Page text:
Click here to read the story of how a brave surveying team, working under the direction of George Sargent, established markings along the Iowa/Minnesota border in 1852, reporting back to Sargent in Dubuque in July 1852.
…from Iowa As It Is, N. Howe Parker, 1855, p71.

1853 – Jacob and Catharine Boller, (my gg grandparents) move west to Washington Township of Johnson County, Iowa. The Bollers are now Iowans – Hawkeyes forever!

Iowa City in 1854.

Certainly, Jacob B. Boller and his young family were hearing the good reports back in Butler County, Ohio from the growing Mennonite communities in Iowa. Our most accurate records show that sometime in 1853, Jacob and Catharine Boller picked up their belongings in Butler County, Ohio and settled on the southernmost of three plots of farmland located in the southeastern corner of Washington Township of Johnson County, Iowa. Click here to read more about Jacob and Catharine Boller and their move from Ohio to Iowa in 1853.
Washington Township – Johnson County, IA in 1875.
Click here for more early maps of Iowa City.
A very rare Washington Township map from 1869 clearly shows three plots of land assigned to the Bollers; George’s relative, Frederick, and his two oldest son’s names, John (J) & Jacob (see lower right corner of map). Click here for more early maps of Iowa City.
1869WashingtonTwnspB
It’s our guess that these three pieces of land were originally purchased by George F. Boller while the family all still lived in Ohio. Ohio census records from 1850 show Frederick living with John Boller and his family in Wayne County, while Jacob and his family lived in Butler County, Ohio. But by 1852, Iowa census records show that Frederick had now moved to Johnson County, and by 1853, we know that Jacob had relocated to Iowa as well!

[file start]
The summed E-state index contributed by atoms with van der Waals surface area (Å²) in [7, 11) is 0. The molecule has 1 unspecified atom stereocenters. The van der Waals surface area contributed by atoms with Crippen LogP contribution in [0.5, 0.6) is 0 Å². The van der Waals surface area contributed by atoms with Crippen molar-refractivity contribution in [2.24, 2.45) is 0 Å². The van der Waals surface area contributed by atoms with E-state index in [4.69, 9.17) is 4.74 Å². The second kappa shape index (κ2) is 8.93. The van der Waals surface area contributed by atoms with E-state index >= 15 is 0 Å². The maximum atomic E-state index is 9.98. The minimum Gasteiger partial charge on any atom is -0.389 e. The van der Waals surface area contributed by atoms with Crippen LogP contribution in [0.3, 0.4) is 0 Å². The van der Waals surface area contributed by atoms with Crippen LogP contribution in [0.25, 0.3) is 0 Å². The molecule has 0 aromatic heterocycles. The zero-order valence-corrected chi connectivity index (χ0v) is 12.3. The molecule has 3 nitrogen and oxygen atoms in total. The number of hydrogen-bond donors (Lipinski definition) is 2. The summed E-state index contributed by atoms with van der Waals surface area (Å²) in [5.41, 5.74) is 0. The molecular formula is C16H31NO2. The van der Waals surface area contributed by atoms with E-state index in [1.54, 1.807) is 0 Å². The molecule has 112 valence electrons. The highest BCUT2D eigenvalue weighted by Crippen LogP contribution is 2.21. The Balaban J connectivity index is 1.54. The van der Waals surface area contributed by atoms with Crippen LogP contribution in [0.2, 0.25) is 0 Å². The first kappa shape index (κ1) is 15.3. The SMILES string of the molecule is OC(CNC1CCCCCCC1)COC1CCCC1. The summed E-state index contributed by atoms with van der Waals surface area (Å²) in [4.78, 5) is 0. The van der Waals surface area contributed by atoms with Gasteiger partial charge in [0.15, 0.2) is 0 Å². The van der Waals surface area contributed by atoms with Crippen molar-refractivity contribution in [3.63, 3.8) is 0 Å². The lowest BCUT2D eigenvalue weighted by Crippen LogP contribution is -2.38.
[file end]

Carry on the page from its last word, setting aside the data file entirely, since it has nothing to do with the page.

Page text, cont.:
…from Iowa As It Is, N. Howe Parker, 1855, p72.
1889bollerpropertymap
1889 Map of Washington Township/Johnson County shows F. Boler (Frederick) and J. Boller (Jacob) but no J. Boller property as shown in 1869 map. While no records exist of brother John ever relocating here (the 1889 Johnson County map above indicates the land was purchased by another family), the plot of land assigned to Jacob Boller is still under Boller ownership to this very day!
1917BollerMap
A 1917 Map of Washington Township – Johnson County.
1948BollerMap.jpg
A 1948 Map of Washington Township – Johnson County.

1845-IowaLandMap
(M-0036) Circa 1845 – Sketch of the Public Surveys of Iowa Territory map. In my office hangs a very rare survey map of Iowa Territory dating back to about 1845.
1845-IowamapBoller
Our Future Boller Homestead. Here’s the Boller farmstead as surveyed in 1845. (+) sign in Washington Township of Johnson County indicates the land has not yet been surveyed, nor platted, and nothing yet recorded in the General Land Office in Dubuque! Click here for more early maps of Iowa City.
(L-0004) In my office, I also have attained two additional maps: an 1854 Surveyor’s Map of Iowa and an 1855 Surveyor’s Map of Iowa. These two maps are identical to our 1852 map but are updated to October 21, 1854 and October 21, 1855, indicating the name of the new surveyor in charge: Warner Lewis.
(L-0060) 1855 Surveyor’s Map of Iowa.
…from Iowa As It Is, N. Howe Parker, 1855, p52.
(P-0209)
(P-0259) This is a log cabin built in 1853 in Oelwein, Iowa. Could the first Boller homestead in Johnson County looked like this?
bollerfarm
The Boller farmstead as it appears today.
(C-0231) Celebrating Kalona, Iowa!